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Mutable effect in Python

Sundeep
Addicted to writing books and teaching. Likes fantasy books, comics and anime
Originally published at learnbyexample.github.io ・3 min read

int, float, str and tuple are immutable data types. On the other hand, types like list and dict are mutable. This chapter will discuss what happens when you pass a variable to a function or when you assign them to another value/variable.

id

The id() built-in function returns the identity (reference) of an object. Here's some examples to show what happens when you assign a variable to another value/variable.

>>> num1 = 5
>>> id(num1)
140204812958128
# here, num1 gets a new identity
>>> num1 = 10
>>> id(num1)
140204812958288

# num2 will have the same reference as num1
>>> num2 = num1
>>> id(num2)
140204812958288

# num2 gets a new reference, num1 won't be affected
>>> num2 = 4
>>> id(num2)
140204812958096
>>> num1
10
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Pass by reference

Variables in Python store references to an object, not their values. When you pass a list object to a function, you are passing the reference to this object. Since list is mutable, any in-place changes made to this object within the function will also be reflected in the original variable that was passed to the function. Here's an example:

>>> def rotate(ip):
...     ip.insert(0, ip.pop())
... 
>>> nums = [321, 1, 1, 0, 5.3, 2]
>>> rotate(nums)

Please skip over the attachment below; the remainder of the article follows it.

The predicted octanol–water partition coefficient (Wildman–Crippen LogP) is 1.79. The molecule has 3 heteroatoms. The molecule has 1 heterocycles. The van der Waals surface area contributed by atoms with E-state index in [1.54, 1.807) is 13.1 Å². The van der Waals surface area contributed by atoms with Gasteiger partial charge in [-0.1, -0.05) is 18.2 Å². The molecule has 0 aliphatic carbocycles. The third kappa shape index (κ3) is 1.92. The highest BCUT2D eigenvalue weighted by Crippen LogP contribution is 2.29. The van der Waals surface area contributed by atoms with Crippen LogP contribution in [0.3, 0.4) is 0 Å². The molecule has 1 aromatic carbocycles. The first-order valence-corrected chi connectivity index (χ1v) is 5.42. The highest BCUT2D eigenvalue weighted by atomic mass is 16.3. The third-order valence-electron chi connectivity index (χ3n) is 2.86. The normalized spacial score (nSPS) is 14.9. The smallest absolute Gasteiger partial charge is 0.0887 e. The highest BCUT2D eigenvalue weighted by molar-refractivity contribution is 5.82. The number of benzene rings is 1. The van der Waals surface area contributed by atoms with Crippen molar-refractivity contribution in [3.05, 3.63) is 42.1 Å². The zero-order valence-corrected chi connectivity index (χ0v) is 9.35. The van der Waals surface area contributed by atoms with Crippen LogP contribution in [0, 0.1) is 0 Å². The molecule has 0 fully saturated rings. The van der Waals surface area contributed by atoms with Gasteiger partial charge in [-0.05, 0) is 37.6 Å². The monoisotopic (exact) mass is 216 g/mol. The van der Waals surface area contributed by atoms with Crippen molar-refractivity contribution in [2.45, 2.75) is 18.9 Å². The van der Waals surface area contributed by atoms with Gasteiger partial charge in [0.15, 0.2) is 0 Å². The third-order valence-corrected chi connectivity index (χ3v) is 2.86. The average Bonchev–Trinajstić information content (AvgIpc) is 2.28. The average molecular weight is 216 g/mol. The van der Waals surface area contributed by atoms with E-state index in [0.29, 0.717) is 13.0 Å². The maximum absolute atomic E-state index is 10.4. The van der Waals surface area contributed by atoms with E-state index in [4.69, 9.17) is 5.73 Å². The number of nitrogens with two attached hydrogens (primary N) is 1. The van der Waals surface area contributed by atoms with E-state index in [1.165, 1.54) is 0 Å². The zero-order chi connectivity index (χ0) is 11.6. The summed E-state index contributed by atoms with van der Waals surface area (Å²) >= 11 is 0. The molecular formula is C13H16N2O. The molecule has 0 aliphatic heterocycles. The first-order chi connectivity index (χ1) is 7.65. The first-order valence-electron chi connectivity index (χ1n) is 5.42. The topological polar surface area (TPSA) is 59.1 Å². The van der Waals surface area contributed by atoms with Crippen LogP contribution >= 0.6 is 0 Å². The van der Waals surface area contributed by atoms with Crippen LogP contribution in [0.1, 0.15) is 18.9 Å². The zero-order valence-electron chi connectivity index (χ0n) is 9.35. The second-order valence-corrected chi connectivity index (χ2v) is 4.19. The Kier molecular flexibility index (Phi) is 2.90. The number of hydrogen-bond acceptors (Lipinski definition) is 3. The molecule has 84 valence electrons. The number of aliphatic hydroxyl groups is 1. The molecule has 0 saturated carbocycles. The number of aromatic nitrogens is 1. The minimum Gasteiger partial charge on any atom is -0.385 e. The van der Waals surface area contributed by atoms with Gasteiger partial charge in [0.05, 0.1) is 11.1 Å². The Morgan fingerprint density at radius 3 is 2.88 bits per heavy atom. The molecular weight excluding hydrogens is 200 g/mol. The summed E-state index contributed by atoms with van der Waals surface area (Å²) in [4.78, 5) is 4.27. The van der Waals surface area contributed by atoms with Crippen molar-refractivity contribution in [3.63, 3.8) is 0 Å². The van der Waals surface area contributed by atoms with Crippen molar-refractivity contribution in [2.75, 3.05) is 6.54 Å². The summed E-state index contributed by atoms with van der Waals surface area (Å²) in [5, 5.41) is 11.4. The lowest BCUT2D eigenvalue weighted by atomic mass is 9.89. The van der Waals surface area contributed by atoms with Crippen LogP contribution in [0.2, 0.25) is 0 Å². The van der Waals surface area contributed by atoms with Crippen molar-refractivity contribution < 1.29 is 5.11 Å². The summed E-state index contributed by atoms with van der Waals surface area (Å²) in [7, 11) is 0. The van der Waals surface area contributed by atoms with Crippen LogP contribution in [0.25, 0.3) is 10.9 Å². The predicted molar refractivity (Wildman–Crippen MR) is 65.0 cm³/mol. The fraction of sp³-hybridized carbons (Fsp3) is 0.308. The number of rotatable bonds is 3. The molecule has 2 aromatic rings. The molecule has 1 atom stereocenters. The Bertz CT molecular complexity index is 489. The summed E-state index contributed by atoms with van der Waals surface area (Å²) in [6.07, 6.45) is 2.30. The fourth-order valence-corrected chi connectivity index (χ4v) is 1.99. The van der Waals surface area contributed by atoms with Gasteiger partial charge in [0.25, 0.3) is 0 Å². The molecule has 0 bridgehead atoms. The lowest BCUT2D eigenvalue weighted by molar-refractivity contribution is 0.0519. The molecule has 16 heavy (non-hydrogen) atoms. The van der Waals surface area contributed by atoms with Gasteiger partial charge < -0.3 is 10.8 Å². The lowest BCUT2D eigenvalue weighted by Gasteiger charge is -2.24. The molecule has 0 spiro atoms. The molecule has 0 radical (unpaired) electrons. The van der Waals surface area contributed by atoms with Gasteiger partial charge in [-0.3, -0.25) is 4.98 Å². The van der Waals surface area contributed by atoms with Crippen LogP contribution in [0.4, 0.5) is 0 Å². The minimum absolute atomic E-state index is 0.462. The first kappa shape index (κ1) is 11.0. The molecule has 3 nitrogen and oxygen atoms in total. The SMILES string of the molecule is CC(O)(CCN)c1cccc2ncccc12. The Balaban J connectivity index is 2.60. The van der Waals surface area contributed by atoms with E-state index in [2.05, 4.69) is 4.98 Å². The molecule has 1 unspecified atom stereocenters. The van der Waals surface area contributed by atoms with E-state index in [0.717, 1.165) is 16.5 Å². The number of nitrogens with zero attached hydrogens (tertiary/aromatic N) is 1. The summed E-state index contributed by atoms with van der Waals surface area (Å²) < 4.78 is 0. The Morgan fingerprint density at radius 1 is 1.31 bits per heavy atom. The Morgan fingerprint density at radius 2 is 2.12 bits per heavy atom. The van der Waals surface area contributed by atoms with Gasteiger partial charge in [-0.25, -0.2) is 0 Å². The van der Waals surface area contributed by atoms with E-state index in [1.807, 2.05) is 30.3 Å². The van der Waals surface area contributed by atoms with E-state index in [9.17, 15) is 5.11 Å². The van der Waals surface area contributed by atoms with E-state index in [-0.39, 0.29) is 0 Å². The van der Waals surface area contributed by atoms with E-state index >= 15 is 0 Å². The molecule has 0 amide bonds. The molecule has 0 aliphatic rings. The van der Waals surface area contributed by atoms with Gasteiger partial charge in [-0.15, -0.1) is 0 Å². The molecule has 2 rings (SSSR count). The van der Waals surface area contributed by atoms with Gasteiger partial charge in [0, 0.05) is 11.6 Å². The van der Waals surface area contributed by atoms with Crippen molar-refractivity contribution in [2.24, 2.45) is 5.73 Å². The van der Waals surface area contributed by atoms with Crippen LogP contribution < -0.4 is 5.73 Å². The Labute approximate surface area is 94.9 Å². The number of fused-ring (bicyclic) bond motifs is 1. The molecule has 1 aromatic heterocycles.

>>> nums
[2, 321, 1, 1, 0, 5.3]
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This is true even for slices of a sequence containing mutable objects. Also, as shown in the example below, tuple doesn't prevent mutable elements from being changed.

>>> nums_2d = ([1, 3, 2, 10], [1.2, -0.2, 0, 2], [100, 200])
>>> last_two = nums_2d[-2:]

>>> last_two[0][-1] = 'apple'
>>> last_two[1][-1] = 'ball'

>>> last_two
([1.2, -0.2, 0, 'apple'], [100, 'ball'])
>>> nums_2d
([1, 3, 2, 10], [1.2, -0.2, 0, 'apple'], [100, 'ball'])
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As an exercise, use id() function to verify that the identity of last two elements of nums_2d variable in the above example is the same as the identity of both the elements of last_two variable.

Slicing notation copy

If you wish to copy whole/part of a list object such that changing the copy version doesn't affect the original list, the solution will depend on the presence of mutable elements.

Here's an example where all the elements are immutable. In this case, using slice notation is safe for copying.

>>> items = [3, 'apple', 100.23, 'fig']
>>> items_copy = items[:]

>>> id(items)
140204765864256
>>> id(items_copy)
140204765771968

# the individual elements will still have the same reference
>>> id(items[0]) == id(items_copy[0])
True

>>> items_copy[0] += 1000
>>> items_copy
[1003, 'apple', 100.23, 'fig']
>>> items
[3, 'apple', 100.23, 'fig']
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On the other hand, if the list has mutable objects, using slice notation won't stop the copy from modifying the original.

>>> nums_2d = [[1, 3, 2, 10], [1.2, -0.2, 0, 2], [100, 200]]
>>> nums_2d_copy = nums_2d[:]

>>> nums_2d_copy[0][0] = 'oops'

>>> nums_2d_copy
[['oops', 3, 2, 10], [1.2, -0.2, 0, 2], [100, 200]]
>>> nums_2d
[['oops', 3, 2, 10], [1.2, -0.2, 0, 2], [100, 200]]
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copy.deepcopy

The copy built-in module has a deepcopy() method if you wish to recursively create new copy of all the elements of a mutable object.

>>> import copy

>>> nums_2d = [[1, 3, 2, 10], [1.2, -0.2, 0, 2], [100, 200]]
>>> nums_2d_deepcopy = copy.deepcopy(nums_2d)

>>> nums_2d_deepcopy[0][0] = 'yay'

>>> nums_2d_deepcopy
[['yay', 3, 2, 10], [1.2, -0.2, 0, 2], [100, 200]]
>>> nums_2d
[[1, 3, 2, 10], [1.2, -0.2, 0, 2], [100, 200]]
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As an exercise, create a deepcopy of only the first two elements of nums_2d object from the above example.

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